Building VTK 9 using Visual Studio

Visual Studio 2019 + CMake + VTK source code = VTK binaries and libraries

I am a VTK fan! VTK contains algorithms for visualization using scalar, vector, tensor, texture, and volumetric methods; and advanced modeling techniques like implicit modeling, polygon reduction, mesh smoothing, cutting, contouring, and Delaunay triangulation 🤓

The Visualization Toolkit (VTK) is an open-source software system for 3D computer graphics, image processing and scientific visualization. VTK is composed of C++ classes (the core) and several interpreted interface layers including Tcl/Tk, Java, and Python.

A dragon lit with a ambient occlusion technique
Taken from Kitware blog, where a screen-space technique is shown

In any case, the evolution of VTK since its conception in 1993 has been enormous. There are versions to speed-up and parallelize certain computationally intensive tasks using accelerators such as GPGPU (VTK-m), or the scientific visualization in your browser using VTK.js.

Well, VTK is cross-platform and runs on Linux, Windows, Mac and Unix platforms. Then, it offers the source code to be compiled that could be downloaded from https://vtk.org/download/ or from its GitHub repo https://gitlab.kitware.com/vtk/vtk

Building VTK in Windows

The goal of this process is to compile and build the binaries and libraries of VTK to be used in our projects. Then, we need to use a C++ compiler to generate the .lib and .dll files for our machine/version 👻

First, you need to download VTK source code from the webpage and unzipped it into a favorite location. I used to copy into a folder in the root folder C:/VTK, and copy inside it because I can have different versions.

The next step is to download and install CMake. CMake allows a software compilation process with a simple platform and GUI being compiler independent with configuration files (i.e. CMakeLists.txt).

After, open CMake (cmake-gui) and in the text field Where is the source have to set where the code is unzipped (in my case c:/VTK/VTK-9.0.1), and in the text field Where to build the binaries you should put the location where compiled/built code should be placed. I chose the folder build/, but it could be x64/ or binaries/, any name that you want. Just to avoid conflicts, I avoid create the bin/ folder inside the VTK source code folder, you can put outside that folder.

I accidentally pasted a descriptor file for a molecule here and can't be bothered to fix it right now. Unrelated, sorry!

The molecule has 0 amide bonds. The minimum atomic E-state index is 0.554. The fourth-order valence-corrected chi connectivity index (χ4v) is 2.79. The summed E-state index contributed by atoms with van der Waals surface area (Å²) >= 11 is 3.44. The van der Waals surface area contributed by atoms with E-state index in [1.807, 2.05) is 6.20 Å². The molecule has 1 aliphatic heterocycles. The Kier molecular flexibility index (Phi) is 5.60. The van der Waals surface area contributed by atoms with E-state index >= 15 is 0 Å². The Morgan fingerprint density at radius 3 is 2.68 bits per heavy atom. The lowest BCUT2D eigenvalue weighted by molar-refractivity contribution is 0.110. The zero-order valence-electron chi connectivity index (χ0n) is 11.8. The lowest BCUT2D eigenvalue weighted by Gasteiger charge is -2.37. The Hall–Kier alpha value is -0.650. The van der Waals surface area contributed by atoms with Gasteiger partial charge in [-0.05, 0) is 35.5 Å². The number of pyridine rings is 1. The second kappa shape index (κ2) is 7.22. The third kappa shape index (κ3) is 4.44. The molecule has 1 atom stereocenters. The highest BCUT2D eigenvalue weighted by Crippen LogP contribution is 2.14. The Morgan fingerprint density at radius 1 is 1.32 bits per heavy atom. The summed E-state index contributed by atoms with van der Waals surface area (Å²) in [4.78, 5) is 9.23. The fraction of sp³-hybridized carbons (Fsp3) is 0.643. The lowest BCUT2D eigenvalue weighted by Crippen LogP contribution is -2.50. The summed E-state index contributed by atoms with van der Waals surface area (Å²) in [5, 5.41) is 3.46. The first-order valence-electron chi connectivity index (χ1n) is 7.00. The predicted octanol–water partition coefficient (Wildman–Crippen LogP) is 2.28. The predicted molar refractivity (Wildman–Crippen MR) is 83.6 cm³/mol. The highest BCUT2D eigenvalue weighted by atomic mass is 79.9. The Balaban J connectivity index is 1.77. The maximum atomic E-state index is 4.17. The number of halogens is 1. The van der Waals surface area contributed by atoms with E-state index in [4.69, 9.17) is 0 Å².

Then, you should click on the Configure button where you should select the compiler for the code. For this, you might ensure the existence of those compilers in your machine 🎃

Once you press Finish, the process has started and you will see something like:

At this point, you need to wait until it finishes which can take 10-20 minutes (depending on your machine' setup of course), and after you might select the different options provided for the compilation step. There are several options for compilation focused on features to activate in our VTK library:

You can change your options according to your configuration also the expected features in VTK, or just the documentation and examples. Notice that you can check the Advanced option in the CMake' windows to explore in-depth the offered options. Then, according to your options, maybe you need to select some paths of libraries or software to continue. In any case, the next step is to press the Configure button again until appearing the message Configuring done in the bottom output window.

Then, it comes the final step: the generation of files. For this, just press the Generate button and later the output is already done. For instance, the image below shows a part of the files generated in your build output folder chosen:

Following, using the Visual Studio, we need opening the solution called VTK.sln and you will see something like this:

You have several projects to build, and you can build each one in different configurations: Debug, Minimum Size Release, Release or Release with Debugging Info. There is a project called ALL_BUILD to compile all projects. This compilation process might take several minutes.

All these steps are available in the official wiki of VTK https://vtk.org/Wiki/VTK/Building/Windows, maybe a little out-of-date but still maintains the main goal of the process. There you can explore how to install VTK on your computer:

  • Copying files into the classic System32 (or in SysWOW64 in this case)
  • Using the project INSTALL inside the Visual Studio solution
  • Copying the .lib and .dll files directly to your project
  • Add the bin folder to the PATH. In fact, inside the build/ folder there are each .bat file for each building process (e.g. for Debug there is windows_path.Debug.bat)

All the modules could be found on the file modules.json also located in the build/ folder. This file looks like:

{
	"modules": {
		"VTK::zlib": {
			"library_name": "vtkzlib",
			"description": "",
			"enabled": true,
			"implementable": false,
			"third_party": true,
			"wrap_exclude": false,
			"kit": null,
			"depends": [],
			"optional_depends": [],
			"private_depends": [],
			"implements": [],
			"headers": ["vtkzlib/zconf.h", "vtkzlib/zlib.h"]
		},
...

Note that for new projects, you need the headers file, lib files and dll files to execute them properly. Particularly, I used a Makefile in my project and set folders where VTK built is.

Now, you can use VTK on your code 😎, enjoy it!


From a geeks to geek


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